For YOJIMBO, it is a very fun film although with some oddities that actually do help make it better. Mifune turns in a regular performance one would see from him working in film, particularly one in Kurosawa. Although his character learns more towards stern instead of comedic, even in stern serious moments, it is hilarious. The cast is also in excellent form with the standouts being Ejiro Tono, Daisuke Kato, and Tatsuya Nakadai who is definitely having a lot of fun playing a villain (and one that has a far better advantage by using a gun while the rest still use swords). In the case of Tono, he and Mifune play well off each other in their respective scenes. The musical score used for this movie is definitely one of Masaru Sato’s fine scores as it helps with action scenes as well as giving the movie a sense of good fun even with the swords and bullets start flying or about to start flying.
As it is famously well known, YOJIMBO and similar films helped give inspiration to the westerner movies in which the main character goes by the designation as “No-name” particularly in the Clint Eastwood movies.
When the movie concluded, the staff announced that Nakadai presence to the audience and he made his way up to the stage while accompanied by a host and interpreter. Unfortunately, the hosts announced that they would not allow us to take pictures before they turned to a small Q and A about the movie and Nakadai’s career in cinema. It first focused on Nakadai’s experiences on the film as well as his remaining close with the others that worked on the film and his admiration for Toshiro Minfune and his acting skills. He also added that despite it being a while seeing the film, particularly on the big screen, he is still very impressed by it.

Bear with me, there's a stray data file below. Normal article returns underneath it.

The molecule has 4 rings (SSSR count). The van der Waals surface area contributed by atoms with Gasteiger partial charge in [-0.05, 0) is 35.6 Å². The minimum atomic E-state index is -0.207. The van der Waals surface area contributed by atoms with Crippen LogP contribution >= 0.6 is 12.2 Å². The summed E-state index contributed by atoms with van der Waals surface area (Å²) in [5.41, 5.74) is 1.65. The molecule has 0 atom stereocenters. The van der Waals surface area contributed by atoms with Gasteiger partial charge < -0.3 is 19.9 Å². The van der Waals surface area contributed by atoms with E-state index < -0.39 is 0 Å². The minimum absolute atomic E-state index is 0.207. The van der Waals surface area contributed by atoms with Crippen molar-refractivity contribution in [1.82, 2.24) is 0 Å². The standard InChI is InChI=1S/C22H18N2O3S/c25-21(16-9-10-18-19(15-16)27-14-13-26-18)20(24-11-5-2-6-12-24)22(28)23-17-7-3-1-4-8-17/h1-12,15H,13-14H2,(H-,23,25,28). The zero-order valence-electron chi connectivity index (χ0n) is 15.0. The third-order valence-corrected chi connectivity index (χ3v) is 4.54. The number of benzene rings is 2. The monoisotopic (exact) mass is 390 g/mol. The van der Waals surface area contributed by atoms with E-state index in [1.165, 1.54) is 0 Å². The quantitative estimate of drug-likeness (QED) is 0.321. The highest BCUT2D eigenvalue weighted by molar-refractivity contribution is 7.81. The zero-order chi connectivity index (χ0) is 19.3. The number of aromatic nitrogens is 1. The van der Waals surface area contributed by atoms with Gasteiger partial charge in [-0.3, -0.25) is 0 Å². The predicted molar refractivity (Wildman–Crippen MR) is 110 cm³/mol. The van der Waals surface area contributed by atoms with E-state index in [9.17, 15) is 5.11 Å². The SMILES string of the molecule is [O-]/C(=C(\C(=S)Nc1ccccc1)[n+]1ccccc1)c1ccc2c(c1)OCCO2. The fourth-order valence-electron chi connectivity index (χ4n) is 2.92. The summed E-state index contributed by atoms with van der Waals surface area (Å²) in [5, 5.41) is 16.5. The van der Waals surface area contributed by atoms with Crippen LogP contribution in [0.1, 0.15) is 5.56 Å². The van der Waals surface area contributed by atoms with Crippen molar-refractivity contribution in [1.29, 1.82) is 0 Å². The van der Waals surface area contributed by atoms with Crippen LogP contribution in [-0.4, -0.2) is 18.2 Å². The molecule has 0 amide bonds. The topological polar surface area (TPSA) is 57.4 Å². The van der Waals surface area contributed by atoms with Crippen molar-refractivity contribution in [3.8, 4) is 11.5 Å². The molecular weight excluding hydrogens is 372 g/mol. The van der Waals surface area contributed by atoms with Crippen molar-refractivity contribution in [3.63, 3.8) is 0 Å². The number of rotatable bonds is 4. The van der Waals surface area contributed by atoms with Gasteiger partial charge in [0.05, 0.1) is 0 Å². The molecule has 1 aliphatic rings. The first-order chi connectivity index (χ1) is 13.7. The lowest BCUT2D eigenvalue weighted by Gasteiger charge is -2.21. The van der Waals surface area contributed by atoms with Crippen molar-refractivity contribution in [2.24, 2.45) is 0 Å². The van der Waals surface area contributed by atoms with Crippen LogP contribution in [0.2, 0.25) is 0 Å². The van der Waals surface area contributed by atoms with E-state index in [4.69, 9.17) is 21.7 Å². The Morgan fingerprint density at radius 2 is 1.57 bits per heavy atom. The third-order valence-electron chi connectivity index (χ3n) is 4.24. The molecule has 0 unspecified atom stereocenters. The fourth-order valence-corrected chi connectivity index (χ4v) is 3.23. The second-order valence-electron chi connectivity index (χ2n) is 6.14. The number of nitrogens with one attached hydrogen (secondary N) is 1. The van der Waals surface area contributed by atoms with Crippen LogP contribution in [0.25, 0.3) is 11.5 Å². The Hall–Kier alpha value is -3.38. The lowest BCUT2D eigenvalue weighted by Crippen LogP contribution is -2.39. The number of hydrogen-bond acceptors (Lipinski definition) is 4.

I myself had a chance to ask a question (it was the last question allowed by the hosts before we had to vacate the theater). The question focused on the work that Nakadai did with Kurosawa which one he considered was his most interesting experience. Bemused a bit by the question, Nakadai commented on the number of films he worked with Kurosawa in which he had a major role before eventually settling in on HIGH AND LOW, which was the movie that the film festival would show the net day in Orange County.
Heading outside of the theater, I had several small conversations with fellow audience members where we discussed the film and a bit about the rules that he had to go through while inside the theater. I had considered at first staying around and seeing some of the other films but decided to stop for the day and departed for the long drive home.
Links related to the event.
- Tatsuya Nakadai - Explore - The Criterion Collection
A dynamic, handsome star who got his start in Japanese cinema during its 1950s golden age, the Tokyo-born Tatsuya Nakadai defies easy categorization. He is convincing whether playing a mercenary lone wolf or a heartsick love interest, a hero or a vil
- Akira Kurosawa - Explore - The Criterion Collection
Arguably the most celebrated Japanese filmmaker of all time, Akira Kurosawa had a career that spanned from the Second World War to the early nineties and that stands as a monument of artistic, entertainment, and personal achievement. His best-known f
- Japan Film Festival Los Angeles 2014 | May 9-18th, 2014
The main website of the Japan Film Festival Los Angeles
Trailer for the movie Yojimbo.
A re-mastered version of the movie Yojimbo as presented by the Criterion Collection.